Photoshop round corners are simple to make, and they add a modern, soft look to your design projects. They're also great for designing buttons for Web pages. If you want to incorporate round corners into your Web design, you'll need to think in terms of tables or carefully mapped CSS to get the right effect.
Round Corners in Photoshop
Photoshop CS comes with a tool that lets you draw boxes with rounded corners. Right-click on the Rectangle Tool in the tools menu and select the Rounded Rectange Tool. To use it, all you need to do is drag and draw. This creates a colored shape that must be rasterized under the Layer menu before you can edit it. Simply choose Layer>Rasterize>Shape and you'll have a rounded-corner frame that you can edit normally.
There are two main adjustments you can make to the Rounded Corner Rectange Tool. The first is the color of the shape. By default, the shape will be filled with whatever color you have chosen in the Color Picker Tool at the bottom of the tools menu. You can pick any color you want, but you must do this before you draw your rectangle.
The other adjustment is the radius for the rounded corners. This is measured in pixels and can be found in the top menu bar. By default, the radius is set to 10 pixels, which creates a subtle rounding effect. Decreasing this number makes the rounded edges appear more like angles, and anything under 5 pixels will look like a square edge. Higher numbers will put full arcs of pixels on either end of the rectangle. You can use the tool to draw circles and ovals if the pixel count is high enough, although this is most useful for creating symmetrical lozenges for buttons and design elements.
Adding Round Corners to Web Designs
While creating round corners in Photoshop is simple, adding them to a Web design can be tricky, because Web layouts are built around tables that have square edges. Your round corners need to be treated as border elements to recreate the look on the Web.
To do this, you need to know the background color of your Web page, then create the rounded corners in Photoshop on the same color background. For example, let's say you want round, blue corners on a white background for sidebar text. In straight HTML, code a table with three rows and one column, making a note of the width. The middle row will have your blue color and allow you to add text. Set the background of this table cell to the blue color you want, and note the hexadecimal number. It's best to stick to the Web safe palette for this, so that you get accurate color matches in Photoshop.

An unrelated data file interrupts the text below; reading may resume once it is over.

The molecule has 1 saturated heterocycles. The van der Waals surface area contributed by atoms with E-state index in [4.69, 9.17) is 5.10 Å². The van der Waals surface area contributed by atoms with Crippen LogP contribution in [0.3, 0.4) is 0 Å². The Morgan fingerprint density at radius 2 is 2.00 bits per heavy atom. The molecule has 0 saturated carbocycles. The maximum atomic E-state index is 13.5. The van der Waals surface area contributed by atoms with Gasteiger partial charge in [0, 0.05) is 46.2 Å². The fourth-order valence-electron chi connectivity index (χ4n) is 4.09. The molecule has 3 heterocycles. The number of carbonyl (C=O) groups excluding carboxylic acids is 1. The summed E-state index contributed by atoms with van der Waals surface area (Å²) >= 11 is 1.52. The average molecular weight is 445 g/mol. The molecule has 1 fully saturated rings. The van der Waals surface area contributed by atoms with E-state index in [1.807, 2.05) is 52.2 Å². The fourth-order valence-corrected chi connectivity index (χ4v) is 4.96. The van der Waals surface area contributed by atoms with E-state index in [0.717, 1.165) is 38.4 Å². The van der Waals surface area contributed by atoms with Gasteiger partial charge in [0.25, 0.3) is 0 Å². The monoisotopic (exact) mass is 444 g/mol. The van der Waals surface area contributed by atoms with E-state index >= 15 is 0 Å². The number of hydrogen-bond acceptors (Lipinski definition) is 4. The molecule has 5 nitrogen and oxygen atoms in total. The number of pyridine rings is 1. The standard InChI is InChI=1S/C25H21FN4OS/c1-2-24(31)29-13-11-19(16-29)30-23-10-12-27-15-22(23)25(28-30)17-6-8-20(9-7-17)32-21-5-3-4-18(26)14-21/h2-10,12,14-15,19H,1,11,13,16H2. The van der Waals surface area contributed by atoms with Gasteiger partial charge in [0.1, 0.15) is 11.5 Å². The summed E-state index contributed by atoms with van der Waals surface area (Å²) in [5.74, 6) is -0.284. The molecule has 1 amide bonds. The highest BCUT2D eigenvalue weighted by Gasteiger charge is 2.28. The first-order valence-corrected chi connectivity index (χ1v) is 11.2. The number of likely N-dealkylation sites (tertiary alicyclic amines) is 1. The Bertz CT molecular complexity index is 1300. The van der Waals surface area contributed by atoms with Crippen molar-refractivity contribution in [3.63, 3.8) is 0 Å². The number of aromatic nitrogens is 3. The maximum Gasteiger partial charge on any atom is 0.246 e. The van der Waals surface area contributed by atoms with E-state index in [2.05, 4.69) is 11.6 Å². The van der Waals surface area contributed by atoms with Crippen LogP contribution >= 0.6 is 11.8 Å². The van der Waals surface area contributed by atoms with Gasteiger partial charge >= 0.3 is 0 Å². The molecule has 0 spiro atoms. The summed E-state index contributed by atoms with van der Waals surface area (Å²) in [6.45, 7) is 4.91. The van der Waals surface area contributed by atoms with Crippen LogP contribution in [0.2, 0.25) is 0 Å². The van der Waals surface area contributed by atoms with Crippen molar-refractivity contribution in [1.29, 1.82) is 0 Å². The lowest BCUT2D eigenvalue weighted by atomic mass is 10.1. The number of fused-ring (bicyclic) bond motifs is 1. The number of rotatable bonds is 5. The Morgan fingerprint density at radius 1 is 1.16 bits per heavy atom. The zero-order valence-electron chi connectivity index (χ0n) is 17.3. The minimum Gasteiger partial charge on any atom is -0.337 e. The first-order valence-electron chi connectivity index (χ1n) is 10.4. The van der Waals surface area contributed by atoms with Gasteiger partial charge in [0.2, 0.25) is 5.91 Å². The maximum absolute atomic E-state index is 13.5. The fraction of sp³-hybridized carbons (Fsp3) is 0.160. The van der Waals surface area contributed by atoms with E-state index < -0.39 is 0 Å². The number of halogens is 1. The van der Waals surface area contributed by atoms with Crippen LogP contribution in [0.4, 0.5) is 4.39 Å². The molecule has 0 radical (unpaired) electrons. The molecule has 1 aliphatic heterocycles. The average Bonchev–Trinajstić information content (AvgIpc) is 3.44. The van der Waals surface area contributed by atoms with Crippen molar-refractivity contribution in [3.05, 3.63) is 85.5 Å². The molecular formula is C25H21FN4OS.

Next, open Photoshop and create a new document. Set the background to white and double click the Color Picker Tool. Make sure you're in 16-bit color mode, and you'll see a field at the bottom of the popup window with a # symbol next to it. Simply type in the hexadecimal value of your Web color and you'll get an exact match. Now you can use the Rounded Corner Tool to draw the rounded borders. Make the shape the same width as your table, then rasterize the layer.
Now you can cut the rounded corners, with the blue edge in between, off the top and bottom of the rectangle. You'll have rectangular images with a white background behind the blue. Save these as JPEGs and place them in the top and bottom rows of the table on your Web page. Now you've got a sidebar with rounded corners that can expand vertically to hold as much text as you like.
Buttons can simply be added to your Web designs, as long as you make them on the right color background. You can also use CSS and layers to position these graphical elements, but you'll need to use absolute positioning throughout your design so that everything lines up.
Columns that Expand Two Ways
If you want your sidebar to expand horizontally and vertically, it gets a little trickier, but it can still be done. Create a table with three columns and three rows, and set the background color of everything to white (or whatever background color you like). In Photoshop, create your rounded-corner rectangle.
To make a table that can expand, you'll only be copying the rounded corners themselves. You need to slice these out carefully, so that the only place the background color appears is next to the rounded edge. Put these images into the four corner cells of your table, and you'll have something that can expand in two directions.
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